Sanctissima wrote:I'm not contradicting myself. It takes a concerted effort to establish a cultural identity in the short-term (i.e: several decades). Germany exists today despite having lost two world wars precisely because a concerted effort was made to establish a German culture. You can thank Bismarck for that.

Well, like I said, I don't think your characterisation of German history is right. But that's beside the point.

The Unites States, in contrast, made very little effort to properly establish an American cultural identity, so it is true that such an identity can gradually develop on its own over time. It's worth noting, however, that due to this lack of a concerted effort to establish an American identity, the country was, on several occasions, on the precipice of not existing at all (War of 1812, Civil War, etc.).

That is true - though only the civil war is relevant for our purposes. And I would argue that both sides still thought of themselves as American and their actions true to the intentions of the Founding Fathers... they just disagreed on what that meant.

What you and other posters are essentially advocating is a type of global federation that would go down the same route as the early United States. I assure you that the odds of such a federation surviving would be very, very low. Least of all because, when push would come to shove, I really doubt the leadership of such a federation would have the same willpower as that of the early US presidents. Would you be willing to fight a civil war to keep your federation together? Would you be willing to damn popular sovereignty and force your federation upon unwilling nations? Would you be willing to trample over human rights and even murder political dissidents to preserve the stability of your federation?

If your answer to any of these questions is no, then your federation would not survive.

Yeah, but now you've just come back to the OP. Your argument now is not that a globalist political identity cannot exist, or that it cannot be used as the foundation of a political project. You're now arguing that the political project is unstable, regardless of any supranational culture or identity that it is based on. Which could be true, sure, but then it is always true of any political project. So it becomes a question of how we can pragmatically overcome these problems and ensure that a sufficient number of people comes along for the ride to make it work. I.e. how can we respond to people who value their nationalist identities so much that they would want to disrupt a world that has brought more peace, more cultural exchange and more people lifted out of abject poverty than ever before? I don't know the answer to that question - that's why I wrote the OP.
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Republic of the Cristo
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Postby Republic of the Cristo » Wed Feb 08, 2017 2:58 pm

Alvecia wrote:
Republic of the Cristo wrote:
You can't have a club without there being outsiders.

I don't think "clubs" are an appropriate analogy


I think it is.

In order for a group or, tribe, to be formed, you must adopt and believe in certain principles or be of a certain disposition. If you are not in line with a groups principles or their disposition, then you are not welcome.

With this in mind, not everyone can be apart of everything. Tribes or groups are naturally exclusive to some extent and simply will not allow some people into their fold.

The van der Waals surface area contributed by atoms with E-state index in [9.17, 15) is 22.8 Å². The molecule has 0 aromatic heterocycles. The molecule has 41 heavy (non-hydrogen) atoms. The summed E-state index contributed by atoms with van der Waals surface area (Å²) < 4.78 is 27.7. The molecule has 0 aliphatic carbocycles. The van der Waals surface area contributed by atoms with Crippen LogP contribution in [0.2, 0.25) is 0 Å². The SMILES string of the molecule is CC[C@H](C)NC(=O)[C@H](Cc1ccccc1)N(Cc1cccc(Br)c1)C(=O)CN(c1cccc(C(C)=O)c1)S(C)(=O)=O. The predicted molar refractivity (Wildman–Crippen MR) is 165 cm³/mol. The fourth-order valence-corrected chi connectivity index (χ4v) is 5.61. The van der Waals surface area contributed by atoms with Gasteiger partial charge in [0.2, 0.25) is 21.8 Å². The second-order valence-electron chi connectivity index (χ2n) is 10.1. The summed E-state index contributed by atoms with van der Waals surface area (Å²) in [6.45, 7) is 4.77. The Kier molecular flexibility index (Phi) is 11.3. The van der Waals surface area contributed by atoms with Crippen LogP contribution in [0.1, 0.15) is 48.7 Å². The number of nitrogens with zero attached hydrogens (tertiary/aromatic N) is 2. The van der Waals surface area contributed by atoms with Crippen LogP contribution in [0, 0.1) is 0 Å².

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PaNTuXIa
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Postby PaNTuXIa » Wed Feb 08, 2017 3:04 pm

Nationalism is inevitable. Globalism is, by its nature, an unfavorable system. Nationalism doesn't mean Nazi Germany, it means a return to Napoleonic and Roman political systems.
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Postby Internationalist Bastard » Wed Feb 08, 2017 3:19 pm

PaNTuXIa wrote:Nationalism is inevitable. Globalism is, by its nature, an unfavorable system. Nationalism doesn't mean Nazi Germany, it means a return to Napoleonic and Roman political systems.

The systems that led to major war mongering and imperialism?
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PaNTuXIa
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Postby PaNTuXIa » Wed Feb 08, 2017 3:20 pm

Internationalist Bastard wrote:
PaNTuXIa wrote:Nationalism is inevitable. Globalism is, by its nature, an unfavorable system. Nationalism doesn't mean Nazi Germany, it means a return to Napoleonic and Roman political systems.

The systems that led to major war mongering and imperialism?

War is natural. There is no way to prevent war - if anything, internationalism promotes war more than nationalism and isolationism.
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The Empire of Pretantia wrote:
PaNTuXIa wrote:>swedish
>conservatism

Islamic nations tend to be right wing.

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Internationalist Bastard
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Postby Internationalist Bastard » Wed Feb 08, 2017 3:22 pm

PaNTuXIa wrote:
Internationalist Bastard wrote:The systems that led to major war mongering and imperialism?

War is natural. There is no way to prevent war - if anything, internationalism promotes war more than nationalism and isolationism.

Is it though? How many wars were fought in interests of a nation, rqther then the interests of the world as a whole?
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Republic of the Cristo
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Postby Republic of the Cristo » Wed Feb 08, 2017 3:27 pm

Internationalist Bastard wrote: